Health insurance cost increases for U.S. employers slowed again in 2013, but businesses are bracing for higher costs ahead, according to a new nationwide survey released by Mercer LLC. Meanwhile, a separate survey by the National Association for the Self-Employed reflect low expectations that small businesses will be able to secure coverage for their employees that's both affordable and comprehensive.

 

According to the National Survey of Employer-Sponsored Health Plans conducted annually by Mercer, growth in the average total health benefit cost per employee slowed from 4.1 percent in 2012 to just 2.1 percent this year. Per-employee insurance costs averaged $10,779, including employer and employee contributions for medical, dental and other health coverage.

 

However, employers expect that the rate of growth in the per-employee cost of coverage will rebound next year to 5.2 percent. This increase reflects changes they will make to reduce costs; if they made no changes to their current plans, they estimate that costs would rise by an average of 8 percent.

 

"The good news is that employers have already taken decisive action to slow cost growth so they will be in a better position to handle the challenges ahead," said Julio Portalatin, president and CEO of Mercer. "But the impact of the (Affordable Care Act) on enrollment levels remains a huge question mark."

 

Greater Des Moines employers right now are deciding on their options for health coverage for 2014. Read Friday's Business Record cover story about how small employers and insurers are responding to changes in the market here.

 

A breakout of Iowa employers' responses provided by Mercer showed a 2013 rise of 5.2 percent in health benefit costs, more than twice the rate of increase nationally. That increase brought the average Iowa rate to $10,831, or $52 more than the national average. 

 

Iowa respondents said they believe their 2014 health plan costs will increase by 9.5 percent if they make no changes, but that they expect to hold their cost increase to 6.8 percent by making changes to plan design or changing carriers.

  

"There are a lot of unknowns when it comes to enrollment," said Jim Green, an Iowa leader in Mercer's health and benefits business in Urbandale.  "A big question is how many employees will enroll for the first time, given that the tax penalty for not obtaining coverage is relatively small. But an employer might wind up covering more dependents if others in the area have made changes to discourage their employees from enrolling dependents."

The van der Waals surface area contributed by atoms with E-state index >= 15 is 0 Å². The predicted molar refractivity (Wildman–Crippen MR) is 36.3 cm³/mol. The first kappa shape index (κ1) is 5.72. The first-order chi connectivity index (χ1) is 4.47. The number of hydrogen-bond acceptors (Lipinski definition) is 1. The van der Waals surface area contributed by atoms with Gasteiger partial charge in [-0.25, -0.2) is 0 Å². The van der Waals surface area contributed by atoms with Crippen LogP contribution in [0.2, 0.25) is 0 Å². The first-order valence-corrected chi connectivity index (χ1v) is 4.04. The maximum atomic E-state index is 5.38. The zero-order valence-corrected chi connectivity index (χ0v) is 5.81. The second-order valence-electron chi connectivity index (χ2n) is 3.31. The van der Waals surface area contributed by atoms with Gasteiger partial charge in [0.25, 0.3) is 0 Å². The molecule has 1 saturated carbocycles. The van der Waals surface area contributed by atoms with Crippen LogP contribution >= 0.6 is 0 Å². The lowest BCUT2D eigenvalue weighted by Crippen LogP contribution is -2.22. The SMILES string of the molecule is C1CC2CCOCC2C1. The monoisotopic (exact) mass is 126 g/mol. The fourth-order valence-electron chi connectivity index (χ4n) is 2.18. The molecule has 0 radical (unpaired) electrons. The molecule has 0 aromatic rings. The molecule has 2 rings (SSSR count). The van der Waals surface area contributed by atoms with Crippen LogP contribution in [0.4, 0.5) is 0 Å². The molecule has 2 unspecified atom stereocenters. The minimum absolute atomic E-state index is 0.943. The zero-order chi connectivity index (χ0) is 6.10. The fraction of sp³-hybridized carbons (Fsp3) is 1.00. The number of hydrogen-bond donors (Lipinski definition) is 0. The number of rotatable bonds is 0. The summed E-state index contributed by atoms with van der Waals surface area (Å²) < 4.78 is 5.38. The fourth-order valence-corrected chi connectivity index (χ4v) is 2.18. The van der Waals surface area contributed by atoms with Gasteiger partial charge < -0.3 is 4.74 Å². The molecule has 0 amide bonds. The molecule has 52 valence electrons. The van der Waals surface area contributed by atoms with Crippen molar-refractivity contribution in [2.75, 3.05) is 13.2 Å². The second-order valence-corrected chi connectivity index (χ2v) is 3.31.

In a separate study released this morning by the National Association for the Self-Employed, nearly 60 percent of respondents believe there is a "low" or "very low" chance they'll be able to secure both affordable and comprehensive coverage in 2014.

 

Although cost growth has slowed among employers of all sizes, it was lowest for small employers in 2013, according to the NASE survey, which polled 498 small and microbusiness owners from across the country.

 

Among those with 10 to 500 employees, average costs rose by only about 1 percent, while among very large employers - those with 5,000 or more employees - they rose 3.7 percent.

 

The Mercer survey asked Iowa employers how likely they are to terminate their medical plans within the next five years, after the new state insurance exchanges provide individuals with another source of coverage.  

 

Ten percent of Iowa respondents say they are likely or very likely to do so. Nationally, 6 percent of large employers and 31 percent of small employers say they are likely or very likely to terminate their plans within five years.